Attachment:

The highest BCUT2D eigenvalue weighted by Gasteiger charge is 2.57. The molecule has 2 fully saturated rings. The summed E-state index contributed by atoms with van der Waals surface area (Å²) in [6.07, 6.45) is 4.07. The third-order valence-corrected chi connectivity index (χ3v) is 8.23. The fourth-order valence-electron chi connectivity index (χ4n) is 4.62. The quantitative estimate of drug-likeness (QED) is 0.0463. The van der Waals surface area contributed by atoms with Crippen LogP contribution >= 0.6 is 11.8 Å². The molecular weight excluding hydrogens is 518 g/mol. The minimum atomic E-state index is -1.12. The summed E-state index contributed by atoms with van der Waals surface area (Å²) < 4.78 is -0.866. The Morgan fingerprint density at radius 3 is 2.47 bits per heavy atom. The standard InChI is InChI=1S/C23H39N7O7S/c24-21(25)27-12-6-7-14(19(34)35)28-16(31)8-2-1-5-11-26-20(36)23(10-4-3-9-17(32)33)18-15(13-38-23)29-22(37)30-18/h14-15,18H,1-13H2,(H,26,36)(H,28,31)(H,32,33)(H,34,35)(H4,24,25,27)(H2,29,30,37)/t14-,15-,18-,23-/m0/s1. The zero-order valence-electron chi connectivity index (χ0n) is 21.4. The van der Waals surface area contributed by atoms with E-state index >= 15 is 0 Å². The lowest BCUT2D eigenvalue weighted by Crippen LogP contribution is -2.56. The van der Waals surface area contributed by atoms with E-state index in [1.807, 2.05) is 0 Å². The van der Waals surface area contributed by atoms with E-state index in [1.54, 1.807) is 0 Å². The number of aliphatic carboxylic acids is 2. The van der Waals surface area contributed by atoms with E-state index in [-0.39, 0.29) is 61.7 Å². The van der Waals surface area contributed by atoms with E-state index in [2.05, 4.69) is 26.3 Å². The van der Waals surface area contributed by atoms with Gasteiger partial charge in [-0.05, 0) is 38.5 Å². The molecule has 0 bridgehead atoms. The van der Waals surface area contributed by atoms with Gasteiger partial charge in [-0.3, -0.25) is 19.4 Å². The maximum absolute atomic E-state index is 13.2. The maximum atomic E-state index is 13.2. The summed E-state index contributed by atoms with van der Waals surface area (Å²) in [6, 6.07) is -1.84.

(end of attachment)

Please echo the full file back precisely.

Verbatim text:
The highest BCUT2D eigenvalue weighted by Gasteiger charge is 2.57. The molecule has 2 fully saturated rings. The summed E-state index contributed by atoms with van der Waals surface area (Å²) in [6.07, 6.45) is 4.07. The third-order valence-corrected chi connectivity index (χ3v) is 8.23. The fourth-order valence-electron chi connectivity index (χ4n) is 4.62. The quantitative estimate of drug-likeness (QED) is 0.0463. The van der Waals surface area contributed by atoms with Crippen LogP contribution >= 0.6 is 11.8 Å². The molecular weight excluding hydrogens is 518 g/mol. The minimum atomic E-state index is -1.12. The summed E-state index contributed by atoms with van der Waals surface area (Å²) < 4.78 is -0.866. The Morgan fingerprint density at radius 3 is 2.47 bits per heavy atom. The standard InChI is InChI=1S/C23H39N7O7S/c24-21(25)27-12-6-7-14(19(34)35)28-16(31)8-2-1-5-11-26-20(36)23(10-4-3-9-17(32)33)18-15(13-38-23)29-22(37)30-18/h14-15,18H,1-13H2,(H,26,36)(H,28,31)(H,32,33)(H,34,35)(H4,24,25,27)(H2,29,30,37)/t14-,15-,18-,23-/m0/s1. The zero-order valence-electron chi connectivity index (χ0n) is 21.4. The van der Waals surface area contributed by atoms with E-state index >= 15 is 0 Å². The lowest BCUT2D eigenvalue weighted by Crippen LogP contribution is -2.56. The van der Waals surface area contributed by atoms with E-state index in [1.807, 2.05) is 0 Å². The van der Waals surface area contributed by atoms with E-state index in [1.54, 1.807) is 0 Å². The number of aliphatic carboxylic acids is 2. The van der Waals surface area contributed by atoms with E-state index in [-0.39, 0.29) is 61.7 Å². The van der Waals surface area contributed by atoms with E-state index in [2.05, 4.69) is 26.3 Å². The van der Waals surface area contributed by atoms with Gasteiger partial charge in [-0.05, 0) is 38.5 Å². The molecule has 0 bridgehead atoms. The van der Waals surface area contributed by atoms with Gasteiger partial charge in [-0.3, -0.25) is 19.4 Å². The maximum absolute atomic E-state index is 13.2. The maximum atomic E-state index is 13.2. The summed E-state index contributed by atoms with van der Waals surface area (Å²) in [6, 6.07) is -1.84.